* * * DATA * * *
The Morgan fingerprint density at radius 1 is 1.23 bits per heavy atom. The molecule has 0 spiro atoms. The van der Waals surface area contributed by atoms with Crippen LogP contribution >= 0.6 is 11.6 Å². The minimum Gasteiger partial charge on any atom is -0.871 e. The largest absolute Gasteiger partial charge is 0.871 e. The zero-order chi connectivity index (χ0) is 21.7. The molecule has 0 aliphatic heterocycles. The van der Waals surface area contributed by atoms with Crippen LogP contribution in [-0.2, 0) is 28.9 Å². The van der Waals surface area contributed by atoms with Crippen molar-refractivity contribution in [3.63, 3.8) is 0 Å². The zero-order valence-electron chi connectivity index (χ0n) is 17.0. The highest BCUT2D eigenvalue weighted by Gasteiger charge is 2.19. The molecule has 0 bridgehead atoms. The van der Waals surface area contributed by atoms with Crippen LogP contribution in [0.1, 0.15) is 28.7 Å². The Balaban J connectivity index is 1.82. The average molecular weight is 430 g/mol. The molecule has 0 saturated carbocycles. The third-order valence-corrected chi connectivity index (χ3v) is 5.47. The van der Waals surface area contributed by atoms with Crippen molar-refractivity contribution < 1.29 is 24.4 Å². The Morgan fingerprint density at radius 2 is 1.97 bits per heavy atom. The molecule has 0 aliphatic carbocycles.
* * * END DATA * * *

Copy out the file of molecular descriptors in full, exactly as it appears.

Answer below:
The Morgan fingerprint density at radius 1 is 1.23 bits per heavy atom. The molecule has 0 spiro atoms. The van der Waals surface area contributed by atoms with Crippen LogP contribution >= 0.6 is 11.6 Å². The minimum Gasteiger partial charge on any atom is -0.871 e. The largest absolute Gasteiger partial charge is 0.871 e. The zero-order chi connectivity index (χ0) is 21.7. The molecule has 0 aliphatic heterocycles. The van der Waals surface area contributed by atoms with Crippen LogP contribution in [-0.2, 0) is 28.9 Å². The van der Waals surface area contributed by atoms with Crippen molar-refractivity contribution in [3.63, 3.8) is 0 Å². The zero-order valence-electron chi connectivity index (χ0n) is 17.0. The highest BCUT2D eigenvalue weighted by Gasteiger charge is 2.19. The molecule has 0 bridgehead atoms. The van der Waals surface area contributed by atoms with Crippen LogP contribution in [0.1, 0.15) is 28.7 Å². The Balaban J connectivity index is 1.82. The average molecular weight is 430 g/mol. The molecule has 0 saturated carbocycles. The third-order valence-corrected chi connectivity index (χ3v) is 5.47. The van der Waals surface area contributed by atoms with Crippen molar-refractivity contribution < 1.29 is 24.4 Å². The Morgan fingerprint density at radius 2 is 1.97 bits per heavy atom. The molecule has 0 aliphatic carbocycles.